Sunday, April 15, 2018

Saturday, March 31, 2018

Racing Ahead

Art and text: Hal Foster (from page 850, May 24, 1953).
Source: Prince Valiant (Vol. 9): 1953-1954 – Hal Foster (Fantagraphics Books, 2014).

Thursday, March 22, 2018

"Let Us Hasten"

Art: Hal Foster and John Cullen Murphy (circa 1976). At this point in Prince Valiant's run, Murphy, who had been quietly assisting Foster since 1970, was well into his first decade of drawing the strip over Foster's writing and roughs.
Source: The Sun Herald (Sydney, Australia); from the collection of Michael J. Bayly (circa 1978).

Monday, March 12, 2018


Art: Gary Gianni (from page 3551, February 27, 2005).
Text: Mark Schiltz.
Source: Prince Valiant: Far from Camelot – Gary Gianni and Mark Schultz (Andrews McMeel Publishing, 2008).

Sunday, March 4, 2018

Out of Nowhere

. . . And suddenly, the world is lost in a blinding, stinging blur of hard-driven snow! The unnatural squall appears seemingly out of nowhere, roaring past Karen and Numair and down the rugged slopes.

Art: Thomas Yeates (from page 4129, March 28, 2016).
Text: Mark Schultz.
Source: Comics Kingdom.

Monday, February 26, 2018

Tuesday, February 13, 2018

Celebrating 81 Years of Prince Valiant

Valiant, Prince of Thule, as drawn by Thomas Yeates (2015),
the fourth and current illustrator of the Prince Valiant adventure strip.

Friends, today marks the 81st anniversary of Prince Valiant, cited as "one of the finest works ever to be produced in the comic art medium." Created in 1937 by Harold R. Foster (1892-1982), Prince Valiant can rightly be considered a massive illustrated novel presented in a comic art-like style.

For A Prince Named Valiant's informative series of posts to mark the 75th anniversary of Prince Valiant, click here, here and here.

For last year's special 80th anniversary post featuring an insightful article by Brian Kane, click here.

Also, A Prince Named Valiant was launched on the 74th anniversary of Prince Valiant. To read the post that began it all, click here.

Right: Current Prince Valiant illustrator Thomas Yeates at Comic-Con 2015 . . . with none other than the Prince of Thule himself!

Yeates took over from Gary Gianni, the third illustrator of Prince Valiant, in April 2012.

For the latest installment (or page) of Prince Valiant, click here.

Above: Prince Valiant, as drawn by Hal Foster (1943).

Above: Prince Valiant, as drawn by John Cullen Murphy (1984). Murphy's son, Cullen, wrote Prince Valiant during his father's tenue.

Above: Prince Valiant and his wife, Queen Aleta of the Misty Isle,
as drawn by Gary Gianni (2004).

Above: An action sequence from page 4164 (November 27, 2016) of Prince Valiant, with art by Thomas Yeates and text by Mark Schultz.

See also the previous posts:
How It All Began
A Valiant First Effort, Wouldn't You Say?
Remembering Episode 3000, 8/7/94
John Cullen Murphy on Prince Valiant: "It's My Duty. I'm Responsible For It"
Former Prince Valiant Writer Cullen Murphy Interviewed by Terry Gross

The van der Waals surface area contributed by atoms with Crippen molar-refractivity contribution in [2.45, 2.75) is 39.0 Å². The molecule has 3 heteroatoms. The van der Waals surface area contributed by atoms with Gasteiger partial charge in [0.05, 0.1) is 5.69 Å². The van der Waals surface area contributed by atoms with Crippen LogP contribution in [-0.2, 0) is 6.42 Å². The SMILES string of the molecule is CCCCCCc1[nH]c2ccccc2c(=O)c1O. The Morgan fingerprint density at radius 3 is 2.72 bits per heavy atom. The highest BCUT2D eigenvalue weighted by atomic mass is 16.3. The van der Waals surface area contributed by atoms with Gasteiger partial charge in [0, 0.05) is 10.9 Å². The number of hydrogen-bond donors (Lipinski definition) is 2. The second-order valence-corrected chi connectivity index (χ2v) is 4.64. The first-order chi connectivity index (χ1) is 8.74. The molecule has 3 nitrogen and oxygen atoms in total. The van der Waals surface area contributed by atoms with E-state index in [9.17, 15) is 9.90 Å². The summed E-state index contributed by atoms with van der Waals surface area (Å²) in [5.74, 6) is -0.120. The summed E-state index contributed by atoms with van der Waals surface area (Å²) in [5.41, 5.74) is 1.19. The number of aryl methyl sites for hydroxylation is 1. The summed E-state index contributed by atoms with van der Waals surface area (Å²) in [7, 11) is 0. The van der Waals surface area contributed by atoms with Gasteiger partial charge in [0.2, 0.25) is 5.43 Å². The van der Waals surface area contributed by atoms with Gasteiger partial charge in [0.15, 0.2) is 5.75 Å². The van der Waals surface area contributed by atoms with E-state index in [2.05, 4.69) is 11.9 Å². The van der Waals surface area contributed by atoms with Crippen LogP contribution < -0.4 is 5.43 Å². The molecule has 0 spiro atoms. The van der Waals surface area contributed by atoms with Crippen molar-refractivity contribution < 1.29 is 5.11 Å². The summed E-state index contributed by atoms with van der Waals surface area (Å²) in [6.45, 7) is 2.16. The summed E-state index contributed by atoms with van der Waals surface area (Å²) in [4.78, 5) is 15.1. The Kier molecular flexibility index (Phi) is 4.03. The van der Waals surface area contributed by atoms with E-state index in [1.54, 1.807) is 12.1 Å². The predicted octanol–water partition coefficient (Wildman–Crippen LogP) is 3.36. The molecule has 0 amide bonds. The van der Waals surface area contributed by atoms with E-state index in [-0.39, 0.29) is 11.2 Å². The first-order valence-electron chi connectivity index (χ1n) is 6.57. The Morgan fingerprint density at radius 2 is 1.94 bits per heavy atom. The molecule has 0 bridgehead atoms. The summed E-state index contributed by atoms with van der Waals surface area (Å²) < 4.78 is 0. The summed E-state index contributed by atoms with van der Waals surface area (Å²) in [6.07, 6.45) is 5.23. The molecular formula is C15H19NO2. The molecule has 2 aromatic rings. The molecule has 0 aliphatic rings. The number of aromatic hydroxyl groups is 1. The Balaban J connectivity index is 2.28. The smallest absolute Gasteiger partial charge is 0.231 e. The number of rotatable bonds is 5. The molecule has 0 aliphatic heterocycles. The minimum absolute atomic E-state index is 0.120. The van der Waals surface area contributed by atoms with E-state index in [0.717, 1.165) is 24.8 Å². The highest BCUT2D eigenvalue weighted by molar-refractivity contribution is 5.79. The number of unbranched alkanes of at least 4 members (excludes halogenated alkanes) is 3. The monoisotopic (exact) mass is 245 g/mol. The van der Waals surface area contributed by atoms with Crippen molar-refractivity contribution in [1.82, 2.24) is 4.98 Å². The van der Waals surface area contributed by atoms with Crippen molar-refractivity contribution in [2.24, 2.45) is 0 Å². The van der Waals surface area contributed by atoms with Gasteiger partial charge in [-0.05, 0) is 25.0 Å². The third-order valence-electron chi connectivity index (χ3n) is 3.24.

Mark Schultz on Prince Valiant as an American Invention
Gary Gianni's Prince Valiant: Looking Good
Prince Valiant Celebrates 75th Anniversary
Something Very Special
Thomas Yeates: "My Biggest Thrill is Seeing the Prince Valiant Logo on My Drawings"
"He Wasn't a Superhero But He Was a Hero"
Comics’ Sweeping Graphic Novel, Prince Valiant, Turns 80

Wednesday, February 7, 2018

In the Tomb of Ch'in Shih Huang-Ti

Click on image for a larger view.

Two of Prince Valiant's children, Arn and Karen, have accompanied Giovanni (Vanni) to Cathay in search of his long-lost father. Unaware that Prince Valiant, Gawain, and Yuan Chen are also in Cathay, in search of the fabled Prester John, the three young people stumble upon the tomb of the great Emperor Ch'in Shih Huang-Ti, filled with thousands of full-sized terracotta soldiers and horses.

NEXT: A Sweet Reunion

Art: John Cullen Murphy (1989).
Text: Cullen Murphy.
Source: The Sun Herald newspaper (Sydney, Australia), 1992; from the collection of Michael J. Bayly.

Saturday, February 3, 2018

Wednesday, January 31, 2018


Journeying from Camelot to the Misty Isles, Prince Valiant and his family are shipwrecked on an island in the Mediterranean Sea – the "sea of myths." It's an apt description, as this particular island seems to be inhabited by the sirens of Greek myth.

After a miraculous grounding, Prince Valiant finds himself drawn to abandon his family and follow the lure of the sirens' song.

This "female spirit," however, is not what it seems. And when at last the unearthly sirens appear, they are wielding very earthly weapons that are about to end Val's life. It is then that one of the sirens who seems to be in command suddenly gasps and cries, "Hold, my sisters. It is he! He who is chosen to be mine."

Despite Val's protestations, the commanding siren is adamant that . . .

NEXT: Polyphemus

Art: Thomas Yeates (from pages 4014 and 4017, 1/12/14 and 2/2/14 respectively.)
Text: Mark Schultz.
Source: Comics Kingdom.

See also the previous posts:
Bound for the Misty Isles
Sea of Myths
The Whirlpool
A Miraculous Grounding
The Siren's Call